Thursday, June 5, 2014

Your Grandmother's Cookbook

The OE History Night at Edgefield

Your Grandmother’s Cookbook: A Century of Oregon Eating, 1880-1980

Presented by Richard H. Engeman

Tuesday, June 24, 2014
6:30 p.m., doors open at 5:30 p.m.

McMenamins Edgefield Power Station Theater
2126 SW Halsey St., Troutdale

Free and open to the public - Arrive early for seating. First Come, First Served!

The changes in what Oregonians ate, and how they prepared it, are visible in our regional cookbooks and recipes. At this OE History Night hear about oyster stew in Klamath Falls, cherry salad in Salem, 657 potato recipes from Powell Butte, and crab Louis in Portland.

As Oregonians are expanding their patronage of farmers’ markets, investing in heirloom vegetable seeds and seeking out locally-sourced restaurant meals, they are also searching for connections with the foods and recipes that sustained those who lived here a century ago. This search has inspired a new field of regional food history—of Oregon foodways—to examine questions about what we ate and how we prepared meals. Historical cookbooks are one source for food history along with other evidence such as menus and promotional leaflets that help trace the path of Oregon foodways from the railroad era of the 1880s into the late twentieth century.

Richard Engeman is a regional historian and a former archivist and university librarian. A native Oregonian who grew up on the North Coast, he is particularly interested in the region’s transportation and architectural history and in Pacific Northwest foodways. Richard is the author of The Oregon Companion: an Historical Gazetteer of the Useful, the Curious, and the Arcane and Eating It Up in Eden: the Oregon Century Farm & Ranch Cookbook.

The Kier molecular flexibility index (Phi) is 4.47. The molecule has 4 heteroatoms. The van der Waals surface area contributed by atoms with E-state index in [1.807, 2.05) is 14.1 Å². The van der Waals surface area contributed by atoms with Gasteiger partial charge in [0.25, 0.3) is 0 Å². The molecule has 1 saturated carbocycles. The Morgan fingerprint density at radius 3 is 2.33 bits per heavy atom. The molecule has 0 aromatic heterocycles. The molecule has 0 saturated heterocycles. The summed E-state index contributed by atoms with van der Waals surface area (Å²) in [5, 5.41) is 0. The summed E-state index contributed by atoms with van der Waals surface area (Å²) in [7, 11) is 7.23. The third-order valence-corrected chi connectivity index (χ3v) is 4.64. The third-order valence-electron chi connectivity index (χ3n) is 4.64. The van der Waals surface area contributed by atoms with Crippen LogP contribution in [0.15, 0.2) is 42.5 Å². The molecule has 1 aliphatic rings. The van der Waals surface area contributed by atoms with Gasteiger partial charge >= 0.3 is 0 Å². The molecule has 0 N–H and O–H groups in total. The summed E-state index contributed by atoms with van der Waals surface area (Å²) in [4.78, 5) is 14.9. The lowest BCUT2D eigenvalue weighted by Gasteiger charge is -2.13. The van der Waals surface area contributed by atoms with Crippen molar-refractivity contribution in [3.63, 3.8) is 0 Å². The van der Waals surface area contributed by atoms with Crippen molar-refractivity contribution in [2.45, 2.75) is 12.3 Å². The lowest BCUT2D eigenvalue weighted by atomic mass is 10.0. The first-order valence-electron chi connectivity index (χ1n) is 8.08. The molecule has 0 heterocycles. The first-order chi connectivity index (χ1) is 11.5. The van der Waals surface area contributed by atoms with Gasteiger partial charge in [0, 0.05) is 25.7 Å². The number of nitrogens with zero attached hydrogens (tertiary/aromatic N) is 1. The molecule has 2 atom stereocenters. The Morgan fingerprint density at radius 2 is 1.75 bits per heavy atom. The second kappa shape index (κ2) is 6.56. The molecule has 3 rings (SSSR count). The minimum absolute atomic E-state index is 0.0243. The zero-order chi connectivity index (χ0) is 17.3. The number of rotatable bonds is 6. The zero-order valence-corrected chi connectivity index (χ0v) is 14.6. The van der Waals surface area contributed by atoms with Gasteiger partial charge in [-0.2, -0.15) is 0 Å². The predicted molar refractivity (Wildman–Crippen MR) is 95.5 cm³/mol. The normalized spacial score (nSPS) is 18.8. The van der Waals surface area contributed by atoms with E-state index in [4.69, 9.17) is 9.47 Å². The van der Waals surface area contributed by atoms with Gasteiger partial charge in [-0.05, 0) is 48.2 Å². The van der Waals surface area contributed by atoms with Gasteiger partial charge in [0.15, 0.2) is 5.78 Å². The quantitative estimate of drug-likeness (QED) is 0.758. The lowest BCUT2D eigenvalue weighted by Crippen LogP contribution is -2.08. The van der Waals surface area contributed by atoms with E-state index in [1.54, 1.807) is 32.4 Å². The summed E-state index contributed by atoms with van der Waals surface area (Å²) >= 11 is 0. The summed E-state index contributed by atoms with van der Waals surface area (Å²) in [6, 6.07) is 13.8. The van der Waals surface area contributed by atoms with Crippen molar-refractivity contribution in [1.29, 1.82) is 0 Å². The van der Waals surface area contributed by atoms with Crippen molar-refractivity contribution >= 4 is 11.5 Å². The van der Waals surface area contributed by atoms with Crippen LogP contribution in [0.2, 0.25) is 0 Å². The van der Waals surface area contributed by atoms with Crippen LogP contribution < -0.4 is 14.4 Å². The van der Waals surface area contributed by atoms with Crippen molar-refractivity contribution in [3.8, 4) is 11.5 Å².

Tuesday, June 3, 2014

Cheap Meals for Reedies

This is reunion week at my alma mater, Reed College. In a previous blog I posted a short piece on two Reed-related publications that now fall into the realm of local historical foodways documents: Jay F. Rosenberg’s The Impoverished Students’ Book of Cookery, Drinkery, & Housekeepery (1965) and The Essential Ingredient (1973), compiled by Reedies David and Margaret Mesirow and others.

Here’s another: Cheap Meals for Reedies, by Pete Lomhoff (1965). A 19-page pamphlet that sold for an exorbitant 24¢, Cheap Meals was a guide to affordable Portland restaurants, especially those that were open on Sunday evening, when Reed dorm residents had no meal service. (This practice ostensibly encouraged dorm students to mingle with townies and professors, who would genially invite them to Sunday dinner. Hah.)

Marsh coll., OHS, 1976
Cheap Meals reveals the truth that, fifty years ago, Portland was far from being the foodie haven it is considered to be today. Caffee Trieste was the sole noted outpost of coffee culture: “Loses. Espresso 20¢, cappuccino 25¢. … It just isn’t very good.” Hamburgers? There are capsule reviews of three places on Powell Boulevard: Waddle’s Charbroiler (“… you can pile on as much pickle and other junk as you want”) and a McDonald’s (”Soggy fries”; McD’s is still there), and the late, lamented Whizburger; the lamented loss, however, is of the sign, not the hamburgers.

For foods of foreign lands, there was little to consider but the Cantonese cuisine of The Republic (“no, it’s not called the ‘New Republic’”), Dave’s Delicatessen (“It isn’t like Mama’s on Lexington Ave., but it’s the best in town, and it’s closed on Sunday”), and the totally unexpected Kitchen Kettle, serving “good Armenian food in a modern American building constructed primarily of corrugated fiberglass, like over a swimming pool.” 


Peter G. Lomhoff '66 is now an attorney in Oakland, California, specializing in elder law.